I have back pain in the upper back, somewhere in the neighborhood of my shoulder blades. This pain is probably from restaurant work, wherein I heft trays laden with food to and fro. Sometimes, this ache makes sitting tall and straight a challenge, so I recently contrived a seat against the wall near the bed, still within energetic reach of my meditation table and all of the meaningful accouterments thereupon. It is fortunate that from this vantage I may view pictures of my Teacher, my Guru and a stone Ganesha on the wall.

I’m reminded of my recent visit to Kashi Florida, the ashram where the Teacher of my Heart studied and where I just went on retreat during Durga Puja – the culmination of nine nights of celebration in honor of the Divine Mother. Temples abound in Kashi Florida; you can’t go to lunch without walking by several sacred spaces and, in truth, the entire field of houses and green is sacred, holy ground.

While I was in Kashi, I had a different sense of myself, as though self-awareness mingled with a dream. I ambled into a treeline and appeared on the other side at a yoga studio in the jungle; green and welcoming like the small shala, which means home abode of Yoga. I might find the path around the Ganga pond and peer into a thick ring of bamboo sheltering the large golden Buddha, an expanse of crystal at his knees. Perhaps I enter a home residence and, walking through the kitchen, find myself in the theater of study where Ma Jaya taught, teaches still, before a tall glossy black Kali who summons me to her feet.

In the midst of these spaces, ideas don’t so much encroach. To-do lists crumple and burn like parchment on hot coals. My what-might-have-been mentality, which haunts the corners of my mind like newly made ghosts, decays into the rich dark soil that feeds the jungle shrubs where The Mother dances, just off the path to the dining hall. I can feel that space now, evoked by the writing, and errant thoughts float away like petals cast onto the quiet surface of water. Each question of my mind is answered with another question made more sacred for the asking; why was all of that running around so important? What was bothering me so?

Oh, yes, thinking in meditation.

Back home again, my work is to continue to remember that feeling and freedom and bring it through my own life. Is this really even work, come to think of it? It is the only work that matters, I have decided.

Dear Reader, unless you are brand new to my posts, you are well aware that my work has confounded me and made me feel misplaced. I have had ideas about myself that I am not always sure how to align with my reality, so I flail around and make decisions  without all of the necessary information.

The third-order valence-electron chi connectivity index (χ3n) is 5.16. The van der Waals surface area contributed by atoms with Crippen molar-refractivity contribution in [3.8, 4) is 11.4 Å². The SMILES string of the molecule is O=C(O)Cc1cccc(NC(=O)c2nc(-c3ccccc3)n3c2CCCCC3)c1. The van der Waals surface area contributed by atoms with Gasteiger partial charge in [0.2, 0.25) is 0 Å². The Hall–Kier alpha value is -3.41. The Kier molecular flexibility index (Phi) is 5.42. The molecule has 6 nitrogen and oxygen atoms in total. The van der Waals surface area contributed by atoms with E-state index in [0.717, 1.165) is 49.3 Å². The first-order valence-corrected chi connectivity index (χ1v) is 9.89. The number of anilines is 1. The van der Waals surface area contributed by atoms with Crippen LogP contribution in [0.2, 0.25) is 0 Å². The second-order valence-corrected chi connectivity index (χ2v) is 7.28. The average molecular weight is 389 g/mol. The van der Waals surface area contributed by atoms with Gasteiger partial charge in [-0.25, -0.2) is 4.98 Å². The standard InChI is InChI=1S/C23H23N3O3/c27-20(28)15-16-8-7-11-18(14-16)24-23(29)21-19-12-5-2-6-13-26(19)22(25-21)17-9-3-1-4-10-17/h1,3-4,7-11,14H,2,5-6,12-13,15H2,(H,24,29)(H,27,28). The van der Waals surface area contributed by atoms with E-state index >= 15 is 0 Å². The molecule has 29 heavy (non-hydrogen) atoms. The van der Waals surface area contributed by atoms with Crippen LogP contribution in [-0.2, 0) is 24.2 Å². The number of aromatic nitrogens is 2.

It was upon these ideas about myself I was contemplating whilst trying to meditate with my back against the wall. My small white dog made herself comfortable at my shins, not unlike the large crystal mountain range below the Buddha in the bamboo garden. Here I’m breathing into my heart, submitting my thoughts to the churn of that space in spite of the pesky protests the mind sees fit to produce.

As though from on high, a thought unoriginal to the low mind illuminates the moment; The Moon has no idea of itself and there is nothing else like it in the cosmos. There are other moons, how many does Saturn have? But none like ours… there is not another like ours. It shines radiant and full or collapses into the thinnest sliver, finding in its own darkness a well of renewal and replenishes us all with its draw on the tide.

This new train of thought is bright, like moonlight without the competition of garish streetlights. I am emboldened, thinking of the Sun, which has no idea of itself, either, but is simply bright and burning as a constant service to us all.  And there are stars, each unique in its combustion and placement, not a one contemplates its future or its distant, molten past.

Closer to Earth, I think of the black cat I adore. She sleeps unself-consciously, never doubting for a moment that she will be nourished with food and love. She does not question the path that lead her to me, or me to her; she has no idea about herself perhaps other than Love and being Loved as a feeling of wisdom in the language she speaks. My little dog at my shins dozes without the intrusion of ideas, just simple awareness of our nearness.